After 1948, like other Japanese holidays, this holiday was repackaged as a non-religious public holiday for the sake of separation of religion and state in Japanese Constitution.

Nowadays it is a national holiday in Japan; it is considered a day to spend with nature and to express our affection for all living things. In the seven-day period surrounding the Vernal Equinox Day (彼岸 Higan), Japanese people pay respect to their ancestors, just like on New Year’s Day and Obon: they visit their family graves to clean them and offer flowers and incense. They also offer Higan dumplings called Ohagi and Botamochi (springtime treat made with sweet rice and sweet azuki) on thier household altars. These kinds of food have oval or round shapes since, according to the tradition, ancestors’ spirits prefer round food.

They say that after Vernal Equinox Day “the chill of winter finally disappears” and temperatures start to rise. Cherry blossoms, marking the beginning of spring in Japan, often begin to bloom around this time, starting from the southern parts of the country and gradually moving up north as temperatures increase. 




March 3, 2011

Since March 3rd is Hinamatsuri (Girl’s Day) in Japan, I am dedicating today’s post to this ceremony. Pretty obvious, I know, but anyway a good chance to learn something more on this tradition.

Hinamatsuri (雛祭, also known as hina-no-sekku, 雛の節句, or momo-no-sekku, 桃の節句, joshi-no-sekku,  上巳の節句) has its origin in an ancient Chinese custom in which people transferred thier misfortune to a doll and then floated it on a river in order to ward off evil spirits. In the middle of Heian period (794 – 1191) this custom was brought in Japan, 上司の節句, where it took the name of  Hina-nagashi (雛流し, “floating dolls”). A fortune teller called onmyouji (陰陽師) used to pray and offer seasonal food to the Gods, then paper dolls were floated on a river or the see.

This is a Nagashibina set with a pair of paper dolls, a male and a female; however I've read that in Kitagi dolls are floated in groups of 13: 12 women and one man, the "sendo-san," to row the boat.

Hina-nagashi (or Nagashibina)   is still celebrated in some sanctuaries, such as the Meiji Shrine and  the Shimogamo Shrine near Kyouto, as a part of Girl’s Day; anyway, since fishermen complained about catching the dolls in their nets, they are now sent out on boats, and when the spectators are gone boats are taken back out of the water and burnt into a temple. Then habits are a little different in every area, for instance at Meiji Shrine dolls are rather made by fish-food so to be environmentally safe.

Anyway, the mos typical tradiction of Girl’s day is the display of a set of dolls, which comes from a combination of the practice described above and the Hina-asobi ( 雛遊び, “playing with dolls”) that was common among women and children in the Heian court, of which we find descriptions in Murasaki Shikibu’s “Genji monogatar” and Sei Shounagon’s “Makura no Soushi”.

From the combinations of these two customs stems the still practiced Hinamasturi, that was legally established as a national festival in 1687. The ceremony consists in the display of a set of ornamental dolls (雛人形, hina-ningyou) on a platform (雛壇, hinadan) covered with a red carpet.  Few days before the festival, girls and their mothers take out the hina and arrange them on the red cloth. Peach blossoms are a typical decoration of the festival since they represent fertlity and positive feminine qualities such as grace and tranquillity.

Families offer to the altar also shirosake (white sake)
and mochi, either flavored with a wild herb or colored
and cut into festive diamond shapes. after the festival
they are immediately taken down, since according to
the superstition leaving them there would result in a late
marriage of the daughter.
The hina ningyou set represents a royal wedding on a spring day at the imperial court of Heian and dolls have luxury clother that reproduce the style of that time. Dolls are not ordinary ones, nor old style paper dolls, but are made of a base material (generally wood), covered by gofun, a substance made principally of oyster shells and responsible for the dolls’ luster. Traditionally, the hair was either human hair, horsehair, or silk, although now there are many fibers used.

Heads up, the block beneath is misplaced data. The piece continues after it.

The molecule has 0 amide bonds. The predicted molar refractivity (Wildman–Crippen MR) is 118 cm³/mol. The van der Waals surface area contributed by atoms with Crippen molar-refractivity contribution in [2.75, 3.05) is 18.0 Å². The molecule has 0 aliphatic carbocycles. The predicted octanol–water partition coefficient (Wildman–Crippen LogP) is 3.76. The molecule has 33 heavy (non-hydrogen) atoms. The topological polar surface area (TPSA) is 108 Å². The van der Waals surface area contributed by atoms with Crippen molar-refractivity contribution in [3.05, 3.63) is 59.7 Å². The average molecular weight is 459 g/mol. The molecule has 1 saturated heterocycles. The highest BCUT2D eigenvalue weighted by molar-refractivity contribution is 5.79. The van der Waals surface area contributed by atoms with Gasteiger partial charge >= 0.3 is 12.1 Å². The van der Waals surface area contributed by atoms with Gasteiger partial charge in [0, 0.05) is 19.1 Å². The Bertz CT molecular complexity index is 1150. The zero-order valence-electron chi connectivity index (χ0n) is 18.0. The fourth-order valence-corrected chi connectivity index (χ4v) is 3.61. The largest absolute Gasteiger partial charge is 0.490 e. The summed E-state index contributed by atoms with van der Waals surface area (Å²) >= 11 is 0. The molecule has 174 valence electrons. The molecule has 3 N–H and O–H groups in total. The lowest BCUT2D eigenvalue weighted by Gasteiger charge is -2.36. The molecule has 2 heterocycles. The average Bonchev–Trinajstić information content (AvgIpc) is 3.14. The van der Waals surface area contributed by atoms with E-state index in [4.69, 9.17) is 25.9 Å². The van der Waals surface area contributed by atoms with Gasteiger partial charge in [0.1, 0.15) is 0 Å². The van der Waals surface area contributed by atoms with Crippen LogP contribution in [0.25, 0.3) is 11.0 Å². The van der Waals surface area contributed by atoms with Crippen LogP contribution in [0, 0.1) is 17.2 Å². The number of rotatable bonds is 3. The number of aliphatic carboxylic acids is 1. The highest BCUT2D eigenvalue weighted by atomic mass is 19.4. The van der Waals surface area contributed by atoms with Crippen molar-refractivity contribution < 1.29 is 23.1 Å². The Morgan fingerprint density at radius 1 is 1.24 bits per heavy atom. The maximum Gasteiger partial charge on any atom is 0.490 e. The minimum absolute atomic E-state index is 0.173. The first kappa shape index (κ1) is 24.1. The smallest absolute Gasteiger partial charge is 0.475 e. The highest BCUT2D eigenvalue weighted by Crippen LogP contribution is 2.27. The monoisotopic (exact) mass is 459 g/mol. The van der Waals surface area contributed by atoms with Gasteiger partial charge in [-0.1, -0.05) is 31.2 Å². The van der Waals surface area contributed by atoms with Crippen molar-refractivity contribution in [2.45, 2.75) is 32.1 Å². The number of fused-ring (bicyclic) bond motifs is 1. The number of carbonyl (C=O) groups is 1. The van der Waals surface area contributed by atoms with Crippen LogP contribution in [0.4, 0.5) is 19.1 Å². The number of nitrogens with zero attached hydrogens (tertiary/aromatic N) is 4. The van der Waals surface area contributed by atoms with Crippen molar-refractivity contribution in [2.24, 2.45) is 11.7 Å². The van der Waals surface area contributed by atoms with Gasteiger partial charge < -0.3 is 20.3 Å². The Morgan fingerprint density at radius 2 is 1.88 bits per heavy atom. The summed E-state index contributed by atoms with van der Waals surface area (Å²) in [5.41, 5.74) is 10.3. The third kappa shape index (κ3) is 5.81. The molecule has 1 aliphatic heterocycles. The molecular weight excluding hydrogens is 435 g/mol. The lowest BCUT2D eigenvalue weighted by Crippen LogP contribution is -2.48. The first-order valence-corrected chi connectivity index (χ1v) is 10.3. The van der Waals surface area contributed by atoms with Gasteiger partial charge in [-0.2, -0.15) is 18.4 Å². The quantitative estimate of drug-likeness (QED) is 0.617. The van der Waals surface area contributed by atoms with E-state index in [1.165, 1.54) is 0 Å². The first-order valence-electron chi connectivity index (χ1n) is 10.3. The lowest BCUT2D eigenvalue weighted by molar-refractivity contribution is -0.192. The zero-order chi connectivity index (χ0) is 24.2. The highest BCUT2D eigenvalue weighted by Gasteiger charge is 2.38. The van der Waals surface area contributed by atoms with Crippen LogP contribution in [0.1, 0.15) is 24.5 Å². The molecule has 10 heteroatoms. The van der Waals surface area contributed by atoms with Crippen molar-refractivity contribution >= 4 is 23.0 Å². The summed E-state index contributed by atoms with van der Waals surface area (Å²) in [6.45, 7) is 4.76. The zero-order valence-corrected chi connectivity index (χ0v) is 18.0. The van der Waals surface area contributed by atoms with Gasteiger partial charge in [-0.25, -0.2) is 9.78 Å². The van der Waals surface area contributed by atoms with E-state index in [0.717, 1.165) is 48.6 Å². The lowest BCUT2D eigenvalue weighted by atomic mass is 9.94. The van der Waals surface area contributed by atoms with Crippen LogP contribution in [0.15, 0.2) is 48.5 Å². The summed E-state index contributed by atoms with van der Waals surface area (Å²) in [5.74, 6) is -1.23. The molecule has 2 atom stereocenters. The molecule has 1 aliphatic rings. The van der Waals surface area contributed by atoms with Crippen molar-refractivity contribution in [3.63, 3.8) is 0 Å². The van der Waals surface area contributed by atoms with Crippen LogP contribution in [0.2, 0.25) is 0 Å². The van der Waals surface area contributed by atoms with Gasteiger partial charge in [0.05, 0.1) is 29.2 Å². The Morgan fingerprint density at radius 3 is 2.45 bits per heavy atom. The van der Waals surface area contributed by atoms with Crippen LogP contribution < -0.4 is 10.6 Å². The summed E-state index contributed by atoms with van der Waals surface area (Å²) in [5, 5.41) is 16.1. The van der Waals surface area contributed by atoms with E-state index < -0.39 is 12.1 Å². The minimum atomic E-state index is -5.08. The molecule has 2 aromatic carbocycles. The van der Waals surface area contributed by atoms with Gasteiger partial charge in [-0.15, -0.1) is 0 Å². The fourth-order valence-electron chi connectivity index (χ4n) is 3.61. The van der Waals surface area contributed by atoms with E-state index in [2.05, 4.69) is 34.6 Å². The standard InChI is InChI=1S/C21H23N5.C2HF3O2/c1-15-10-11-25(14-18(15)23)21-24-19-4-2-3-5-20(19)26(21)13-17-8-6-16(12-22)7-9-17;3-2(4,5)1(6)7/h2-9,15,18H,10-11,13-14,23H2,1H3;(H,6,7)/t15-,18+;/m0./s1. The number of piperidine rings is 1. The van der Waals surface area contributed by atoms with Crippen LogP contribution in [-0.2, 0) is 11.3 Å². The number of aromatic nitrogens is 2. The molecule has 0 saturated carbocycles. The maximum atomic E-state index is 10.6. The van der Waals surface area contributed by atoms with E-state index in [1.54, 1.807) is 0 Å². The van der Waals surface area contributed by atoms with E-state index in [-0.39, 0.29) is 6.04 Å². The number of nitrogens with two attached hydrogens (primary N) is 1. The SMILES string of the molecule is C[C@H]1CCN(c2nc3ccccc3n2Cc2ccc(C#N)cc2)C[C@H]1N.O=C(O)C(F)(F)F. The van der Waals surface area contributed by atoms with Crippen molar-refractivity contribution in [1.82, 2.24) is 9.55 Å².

The altar is typically made of seven steps.

– On the top one, there is the Dairi-bina (内裏雛) or Dairi-sama, that is to say the Imperial couple. The two dolls are usually placed in front of a folding screen (屏風, byoubu), that is the most important decoration of the altar and may be plain, golden, or elaborately decorated. Optional are the two lampstands, called bonbori (雪洞), and the paper or silk lanterns that are known as hibukuro (火袋), are usually decorated with cherry or ume blossom patterns. The doll representing the Emperor has the richest clothing and a tall hat; the Empress has the traditional juunihitoe (十二単), that is to say a twelve-layered kimono. The traditional arrangement had the male on the right, while modern arrangements had him on the left (from the viewer’s perspective).

– The second tier displays three court ladies san-nin kanjo (三人官女), wearing scarlet pantaloons, each of them holding a sake equipment. Serving the dairi bina sake is part of the Shinto wedding ceremony, so they may be priestesses or miko.

– The third tier holds five male musicians gonin bayashi (五人囃子).

– The fourth displays two Ministers: the Minister of the Right  (右大臣, udaijin), depicted as a young person, and the Minister of the Left (左大臣, sadaijin), represented as much older.  They are both armed, usually with bows and arrows, and occupy the far ends of their step. Between them there are covered bowl tables (掛盤膳, kakebanzen), and diamond-shaped stands (菱台, hishidai) bearing diamond-shaped ricecakes. Hishidai with feline-shaped legs are known as nekoashigata hishidai (猫足形菱台).

– The fifth tier, between the plants, holds three helpers or samurai as the protectors of the Emperor and Empress. They are the Maudlin drinker or nakijjougo (泣き上戸), the Cantankerous drinker or okorijougo (怒り上戸) and the Merry drinker or waraijougo (笑い上戸).

– On the sixth  step there are items used within the palatial residence: a tansu (箪笥) a chest of drawers; a nagamochi (長持),  a long chest for storing of kimono; two hasamibako (挟箱), small clothing boxes that together are a little shorter than the nagamochi and therefore are placed on top of it; a kyōdai (鏡台) a chest of drawers with a mirror on top; a haribako (針箱), that is to say a sewing box; two hibachi (火鉢), or braziers; and a daisu (台子, which is a set of  utensils for the Japanese tea ceremony.

– On the seventh tire there are other items, that have to be outside the palace: a jubako (重箱), a set of nested laquered boxes for carrying food; a gokago (御駕籠 or 御駕篭), a palanquin; and a goshoguruma (御所車), an ox-drawn carriage favored by Heian nobility; less common is a hanaguruma (花車), an ox drawing a cart of flowers.

Then decorations are different in the various areas of Japan, according to local traditions: for instance, Kyouto-made altars have miniature kitchens and hearths for cooking, which you’ll never find in Toukyou ones.